At The Motley Fool, we poke plenty of fun at Wall Street analysts and their endless cycle of upgrades, downgrades, and "initiating coverage at neutral." In our recurring column, "This Just In," we cover the most headline-worthy upgrades and downgrades, testing the analysts' logic and examining their records to help you decide whether they're worth listening to at all.

In "Get to Know a Guru," we go another route. Here, we use upgrade and downgrade news as a springboard to introduce you to some of the lesser-known names in analyst-land. Up this week: Canaccord Adams.

Profiles in punditry
As the month of August rolled to a close, an unfamiliar name (to me, at least) popped up on MSN Money's tally of analyst downgrades on Friday. A firm called "Canaccord Adams" initiated coverage of Motley Fool Stock Advisor recommendation Omniture (NASDAQ:OMTR) with a buy rating. If you're wondering just who the heck Canaccord Adams is, and what it knows about Internet analytics companies, you're not alone.

Get to know this guru
Here's what Motley Fool CAPS has to say about today's contestant:

Canaccord Adams is an independent financial services firm with operations in research, sales and trading, and investment banking. The research team is composed of 48 international analysts who focus on emerging small to mid cap growth companies. Over 550 companies are covered in the following industries of expertise: mining and metals, energy, technology, life sciences, real estate and gaming, and consumer and industrial growth.

Canaccord Adams is based in London. But as you may have guessed from the name, it's actually the subsidiary of a Canadian banker, Canaccord Capital (itself based in Vancouver), and was previously known by the more familiar name of "Adams Harkness," which Canaccord Capital acquired last year. Canaccord Adams has also been around the block more than a few times. In its Adams Harkness incarnation, the firm dates to 1969. But Adams Harkness was itself formed from the merger of two existing shops in that year, Weston W. Adams & Company and Harkness & Hill.

Are these guys any good?
So much for the firm's biography. We really want to know about its resume. When Canaccord Adams speaks, should investors listen?

Sometimes yes, sometimes no -- but mostly "no." Judging from its record as tracked by CAPS, Canaccord is a middling equity analyst at best. With 75 actively tracked picks to its name, and a long history of experience under its belt, the best the company seems able to manage is a 69.29 CAPS rating, and an accuracy record of 49% -- meaning it gets more of its calls wrong than right.

For example:

Canaccord Adams Says:

CAPS Says:

Canaccord Adams' Pick Lagging S&P by:

Goldcorp (NYSE:GG)

Outperform

****

18 points

Cameco (NYSE:CCJ)

Outperform

****

17 points

Iamgold

Outperform

****

2 points

See a pattern there? Let's sketch it out a bit further with a few of Canaccord Adams's winners:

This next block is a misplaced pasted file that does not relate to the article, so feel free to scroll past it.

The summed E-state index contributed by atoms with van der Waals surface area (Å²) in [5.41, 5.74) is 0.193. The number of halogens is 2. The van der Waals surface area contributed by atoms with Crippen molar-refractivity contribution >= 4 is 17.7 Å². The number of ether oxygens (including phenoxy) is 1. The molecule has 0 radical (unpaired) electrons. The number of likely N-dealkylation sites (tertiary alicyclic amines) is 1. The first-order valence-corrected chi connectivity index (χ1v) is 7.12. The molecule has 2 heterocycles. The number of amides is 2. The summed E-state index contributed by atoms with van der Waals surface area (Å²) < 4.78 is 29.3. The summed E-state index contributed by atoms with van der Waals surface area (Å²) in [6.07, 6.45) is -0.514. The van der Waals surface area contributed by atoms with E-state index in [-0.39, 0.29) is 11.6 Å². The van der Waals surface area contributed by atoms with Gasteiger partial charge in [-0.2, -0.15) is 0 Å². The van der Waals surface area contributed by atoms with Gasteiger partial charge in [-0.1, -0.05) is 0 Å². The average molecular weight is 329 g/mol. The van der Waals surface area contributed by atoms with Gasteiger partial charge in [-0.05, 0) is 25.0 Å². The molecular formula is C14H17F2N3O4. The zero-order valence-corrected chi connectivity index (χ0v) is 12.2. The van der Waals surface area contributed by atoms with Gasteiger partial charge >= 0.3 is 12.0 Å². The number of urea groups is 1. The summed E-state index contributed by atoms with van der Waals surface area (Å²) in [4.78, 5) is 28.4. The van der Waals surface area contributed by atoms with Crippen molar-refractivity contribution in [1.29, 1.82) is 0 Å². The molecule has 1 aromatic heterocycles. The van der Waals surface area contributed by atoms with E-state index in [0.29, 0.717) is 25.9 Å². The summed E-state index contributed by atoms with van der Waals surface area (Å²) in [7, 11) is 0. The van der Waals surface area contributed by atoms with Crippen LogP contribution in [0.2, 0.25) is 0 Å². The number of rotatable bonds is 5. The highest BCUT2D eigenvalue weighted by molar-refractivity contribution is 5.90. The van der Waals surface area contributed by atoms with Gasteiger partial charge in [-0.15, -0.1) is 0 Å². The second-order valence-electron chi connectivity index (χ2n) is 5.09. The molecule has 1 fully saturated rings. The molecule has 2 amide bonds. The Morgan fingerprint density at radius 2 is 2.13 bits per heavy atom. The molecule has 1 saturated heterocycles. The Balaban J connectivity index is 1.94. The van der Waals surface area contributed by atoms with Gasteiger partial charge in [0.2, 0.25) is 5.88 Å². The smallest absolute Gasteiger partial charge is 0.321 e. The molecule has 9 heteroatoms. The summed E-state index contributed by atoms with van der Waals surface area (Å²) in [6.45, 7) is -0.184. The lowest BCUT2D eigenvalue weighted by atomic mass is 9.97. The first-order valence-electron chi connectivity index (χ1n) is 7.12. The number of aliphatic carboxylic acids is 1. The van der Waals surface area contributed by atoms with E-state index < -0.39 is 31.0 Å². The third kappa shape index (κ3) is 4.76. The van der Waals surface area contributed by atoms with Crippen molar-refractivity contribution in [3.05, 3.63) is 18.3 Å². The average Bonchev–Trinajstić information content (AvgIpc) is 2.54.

Canaccord Adams Says:

CAPS Says:

Canaccord Adams' Pick Beating S&P by:

Garmin (NASDAQ:GRMN)

Outperform

*****

120 points

IBM (NYSE:IBM)

Outperform

***

22 points

Rackable Systems (NASDAQ:RACK)

Underperform

**

15 points

Separating the analyst from the analyzed
Having trouble spotting the pattern here? When it comes to high tech, Canaccord does a superb job of picking winners. But when Canaccord delves into the earth to pick mining companies, it hits bedrock and loses points.

The firm's proficiency at picking high-tech stocks, therefore, may belie its overall anemic performance on CAPS, suggesting that Canaccord may be right about Omniture. Reviewing the logic behind the firm's buy recommendation, we find that it relies heavily on scale. Specifically, the firm says that Omniture is already 70% bigger (by revenue) than its nearest competitor. And Omniture is rapidly getting bigger, increasing its client list by 14% sequentially last quarter.

Canaccord also sees an opportunity for Omniture to grow bigger, faster, should it purchase rival Visual Sciences (NASDAQ:VSCN) -- on which Canaccord also initiated coverage last week, and which it also rated a buy. Such a purchase would increase Omniture's client base by 64% overnight. (Incidentally, I can tell you right now that if Omniture does bid for Visual Sciences, and if the Street sells off Omniture on fears that it is overpaying -- Canaccord will tell you to use this as a buying opportunity.)

Foolish takeaway: I say "nay"
We began this column with a reason to discount Canaccord's buy recommendation on Omniture. Then we looked at a reason to believe it. Let me close with my own opinion. The reason I vote "nay" on Canaccord's recommendation has less to do with its skill at picking successful companies, and more to do with Omniture's increasing price tag in recent months. Since David Gardner recommended the stock to our members at Motley Fool Stock Advisor, Omniture has more than doubled in value. It currently sports a negative P/E, and it sells for 143 times trailing free cash flow. Granted, analysts on average expect the firm to grow its profits at a barn-burning 41% annual pace over the next five years -- but the stock is already more than priced for such perfection.

In a nutshell, that's why I say to stay away.

Having picked a "double" in 10 months with Omniture, does David Gardner agree with Rich that the stock is now fully priced, or would he side with Canaccord and advise buying more? Sign up for a free trial of Stock Advisor, read his latest update, and find out.

Fool contributor Rich Smith does not own shares of any company named above. You can find him on CAPS, publicly pontificating under the handle TMFDitty, where he's currently ranked No. 308 out of more than 60,000 ranked players. Garmin is a Stock Advisor newsletter recommendation. The Fool has a disclosure policy.